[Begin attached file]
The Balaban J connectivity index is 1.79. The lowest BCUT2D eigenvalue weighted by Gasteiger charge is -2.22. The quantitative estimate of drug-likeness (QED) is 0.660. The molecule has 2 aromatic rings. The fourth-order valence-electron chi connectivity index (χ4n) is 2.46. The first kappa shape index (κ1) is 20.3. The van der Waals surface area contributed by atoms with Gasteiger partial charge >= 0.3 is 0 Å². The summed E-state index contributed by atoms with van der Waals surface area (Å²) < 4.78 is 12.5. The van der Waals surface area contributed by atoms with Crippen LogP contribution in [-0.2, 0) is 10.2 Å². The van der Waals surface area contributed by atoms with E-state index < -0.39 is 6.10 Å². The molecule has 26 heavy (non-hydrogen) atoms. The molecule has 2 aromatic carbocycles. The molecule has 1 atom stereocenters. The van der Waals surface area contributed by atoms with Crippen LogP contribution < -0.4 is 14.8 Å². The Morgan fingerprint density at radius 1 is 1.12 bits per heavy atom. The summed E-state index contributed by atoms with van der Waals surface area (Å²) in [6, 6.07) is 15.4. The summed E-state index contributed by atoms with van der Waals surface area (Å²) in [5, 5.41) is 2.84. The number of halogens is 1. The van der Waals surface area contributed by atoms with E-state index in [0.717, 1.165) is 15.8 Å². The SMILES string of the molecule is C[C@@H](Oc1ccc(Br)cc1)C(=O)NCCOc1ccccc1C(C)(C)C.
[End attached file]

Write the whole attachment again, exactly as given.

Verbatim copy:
The Balaban J connectivity index is 1.79. The lowest BCUT2D eigenvalue weighted by Gasteiger charge is -2.22. The quantitative estimate of drug-likeness (QED) is 0.660. The molecule has 2 aromatic rings. The fourth-order valence-electron chi connectivity index (χ4n) is 2.46. The first kappa shape index (κ1) is 20.3. The van der Waals surface area contributed by atoms with Gasteiger partial charge >= 0.3 is 0 Å². The summed E-state index contributed by atoms with van der Waals surface area (Å²) < 4.78 is 12.5. The van der Waals surface area contributed by atoms with Crippen LogP contribution in [-0.2, 0) is 10.2 Å². The van der Waals surface area contributed by atoms with E-state index < -0.39 is 6.10 Å². The molecule has 26 heavy (non-hydrogen) atoms. The molecule has 2 aromatic carbocycles. The molecule has 1 atom stereocenters. The van der Waals surface area contributed by atoms with Crippen LogP contribution < -0.4 is 14.8 Å². The Morgan fingerprint density at radius 1 is 1.12 bits per heavy atom. The summed E-state index contributed by atoms with van der Waals surface area (Å²) in [6, 6.07) is 15.4. The summed E-state index contributed by atoms with van der Waals surface area (Å²) in [5, 5.41) is 2.84. The number of halogens is 1. The van der Waals surface area contributed by atoms with E-state index in [0.717, 1.165) is 15.8 Å². The SMILES string of the molecule is C[C@@H](Oc1ccc(Br)cc1)C(=O)NCCOc1ccccc1C(C)(C)C.